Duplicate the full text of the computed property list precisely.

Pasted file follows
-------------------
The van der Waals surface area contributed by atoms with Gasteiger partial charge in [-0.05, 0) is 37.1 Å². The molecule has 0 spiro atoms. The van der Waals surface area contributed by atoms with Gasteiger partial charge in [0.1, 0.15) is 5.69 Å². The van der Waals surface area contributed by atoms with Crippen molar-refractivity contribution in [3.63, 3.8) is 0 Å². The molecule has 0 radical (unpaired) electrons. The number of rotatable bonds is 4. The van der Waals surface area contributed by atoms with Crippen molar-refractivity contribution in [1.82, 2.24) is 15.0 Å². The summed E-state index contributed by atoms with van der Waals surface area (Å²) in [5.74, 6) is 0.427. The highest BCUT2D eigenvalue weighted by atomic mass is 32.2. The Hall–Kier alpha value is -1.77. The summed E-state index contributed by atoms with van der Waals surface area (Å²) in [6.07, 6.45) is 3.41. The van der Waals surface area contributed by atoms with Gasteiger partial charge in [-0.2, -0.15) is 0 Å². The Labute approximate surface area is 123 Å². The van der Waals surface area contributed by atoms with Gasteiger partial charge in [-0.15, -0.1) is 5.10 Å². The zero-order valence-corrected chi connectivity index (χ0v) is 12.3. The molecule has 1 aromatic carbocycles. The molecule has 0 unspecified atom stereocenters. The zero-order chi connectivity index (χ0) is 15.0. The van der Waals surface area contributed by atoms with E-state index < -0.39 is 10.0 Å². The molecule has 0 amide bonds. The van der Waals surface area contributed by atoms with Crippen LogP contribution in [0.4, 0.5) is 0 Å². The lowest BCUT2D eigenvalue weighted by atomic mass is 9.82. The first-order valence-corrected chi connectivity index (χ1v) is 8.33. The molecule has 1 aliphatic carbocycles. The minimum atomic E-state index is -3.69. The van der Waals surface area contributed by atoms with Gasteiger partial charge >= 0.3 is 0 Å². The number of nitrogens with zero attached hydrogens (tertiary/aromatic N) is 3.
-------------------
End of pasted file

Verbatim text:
The van der Waals surface area contributed by atoms with Gasteiger partial charge in [-0.05, 0) is 37.1 Å². The molecule has 0 spiro atoms. The van der Waals surface area contributed by atoms with Gasteiger partial charge in [0.1, 0.15) is 5.69 Å². The van der Waals surface area contributed by atoms with Crippen molar-refractivity contribution in [3.63, 3.8) is 0 Å². The molecule has 0 radical (unpaired) electrons. The number of rotatable bonds is 4. The van der Waals surface area contributed by atoms with Crippen molar-refractivity contribution in [1.82, 2.24) is 15.0 Å². The summed E-state index contributed by atoms with van der Waals surface area (Å²) in [5.74, 6) is 0.427. The highest BCUT2D eigenvalue weighted by atomic mass is 32.2. The Hall–Kier alpha value is -1.77. The summed E-state index contributed by atoms with van der Waals surface area (Å²) in [6.07, 6.45) is 3.41. The van der Waals surface area contributed by atoms with Gasteiger partial charge in [-0.2, -0.15) is 0 Å². The Labute approximate surface area is 123 Å². The van der Waals surface area contributed by atoms with Gasteiger partial charge in [-0.15, -0.1) is 5.10 Å². The zero-order valence-corrected chi connectivity index (χ0v) is 12.3. The molecule has 1 aromatic carbocycles. The molecule has 0 unspecified atom stereocenters. The zero-order chi connectivity index (χ0) is 15.0. The van der Waals surface area contributed by atoms with E-state index < -0.39 is 10.0 Å². The molecule has 0 amide bonds. The van der Waals surface area contributed by atoms with Crippen LogP contribution in [0.4, 0.5) is 0 Å². The lowest BCUT2D eigenvalue weighted by atomic mass is 9.82. The first-order valence-corrected chi connectivity index (χ1v) is 8.33. The molecule has 1 aliphatic carbocycles. The minimum atomic E-state index is -3.69. The van der Waals surface area contributed by atoms with Gasteiger partial charge >= 0.3 is 0 Å². The number of nitrogens with zero attached hydrogens (tertiary/aromatic N) is 3.